The New York Times published a lengthy investigative report on Tuesday accusing President Donald Trump of participating in “dubious tax schemes during the 1990s, including instances of outright fraud.” Despite his many 2016 campaign promises to eventually release his tax returns, he refuses to do so, and the public is still in the dark about his personal finances. Now, thanks to a vote last month by the 21 Republican members of the House Ways and Means Committee, those tax returns are unlikely to come to light in the foreseeable future. Those Republicans voted to keep the president’s tax returns hidden.
Relying on a “vast trove of confidential tax returns and financial records,” the Times determined that Trump “helped his parents dodge taxes,” established with his siblings a “sham corporation to disguise millions of dollars in gifts from their parents,” assisted their father in taking “improper tax deductions worth millions more,” and formulated a “strategy to undervalue his parents’ real estate holdings by hundreds of millions of dollars on tax returns, sharply reducing the tax bill when those properties were transferred to him and his siblings.”
A Trump lawyer claimed these “allegations of fraud and tax evasion are 100 percent false, and highly defamatory,” but the president didn’t deny them. In a tweet, he repeated his standard and false claim that the paper is “failing” and described their story as “a very old, boring and often told hit piece.”
The Failing New York Times did something I have never seen done before. They used the concept of “time value of money” in doing a very old, boring and often told hit piece on me. Added up, this means that 97% of their stories on me are bad. Never recovered from bad election call!
— Donald J. Trump (@realDonaldTrump) October 3, 2018
But in order for the public to really evaluate whether the president of the United States is himself a tax cheat, the public would need to see his tax returns. Unlike other presidents and presidential nominees, Trump has stubbornly refused to do so. He’s alternately promised to do so after a long-running “routine audit” is complete, suggesting he might do so after he leaves office; and indicating through his Treasury Secretary that he doesn’t intend to release them at all.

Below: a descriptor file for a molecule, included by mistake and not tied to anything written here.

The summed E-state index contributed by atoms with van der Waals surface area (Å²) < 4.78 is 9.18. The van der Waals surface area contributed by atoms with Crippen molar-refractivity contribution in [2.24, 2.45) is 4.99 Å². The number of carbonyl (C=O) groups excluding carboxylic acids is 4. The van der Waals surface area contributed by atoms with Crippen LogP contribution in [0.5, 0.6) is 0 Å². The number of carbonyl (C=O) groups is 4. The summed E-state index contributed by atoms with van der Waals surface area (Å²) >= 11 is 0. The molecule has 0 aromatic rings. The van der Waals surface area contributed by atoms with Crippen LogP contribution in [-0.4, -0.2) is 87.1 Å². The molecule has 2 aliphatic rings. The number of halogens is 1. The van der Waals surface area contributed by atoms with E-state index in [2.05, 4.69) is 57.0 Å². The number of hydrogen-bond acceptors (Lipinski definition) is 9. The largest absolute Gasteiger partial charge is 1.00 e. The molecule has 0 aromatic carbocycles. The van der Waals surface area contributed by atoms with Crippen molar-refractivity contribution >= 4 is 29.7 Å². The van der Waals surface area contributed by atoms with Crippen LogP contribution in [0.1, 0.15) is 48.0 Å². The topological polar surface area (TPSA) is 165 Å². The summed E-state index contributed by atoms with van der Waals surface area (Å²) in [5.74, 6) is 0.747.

Last month, as the House Ways and Means Committee considered a bill to make Trump’s tax cuts for corporations and the very rich permanent, Rep. Lloyd Doggett (D-TX) offered an amendment to make the bill contingent upon Trump’s tax returns being disclosed. On a party-line vote, the amendment was killed 21 to 15.
The 21 members voting to shield the president from that transparency were Reps. Mike Bishop (R-MI), Diane Black (R-TN), Kevin Brady (R-TX), Vern Buchanan (R-FL), Carlos Curbelo (R-FL), Lynn Jenkins (R-KS), Sam Johnson (R-TX), Mike Kelly (R-PA), Darin Lahood (R-IL), Kenny Marchant (R-TX), Kristi Noem (R-SD), Devin Nunes (R-CA), Erik Paulsen (R-MN), Tom Reed (R-NY), Dave Reichert (R-WA), Peter Roskam (R-IL), David Schweikert (R-AZ), Adrian Smith (R-NE), Jason Smith (R-MO), Jackie Walorski (R-IN), and Brad Wenstrup (R-OH).
ThinkProgress reached out to each of these Representatives to ask whether they had any second thoughts in light of the New York Times story. None have responded with comment.
Asked on Wednesday whether Trump would release any of his tax returns, White House Press Secretary Sarah Huckabee Sanders said that the administration does not “have any plans to do so.”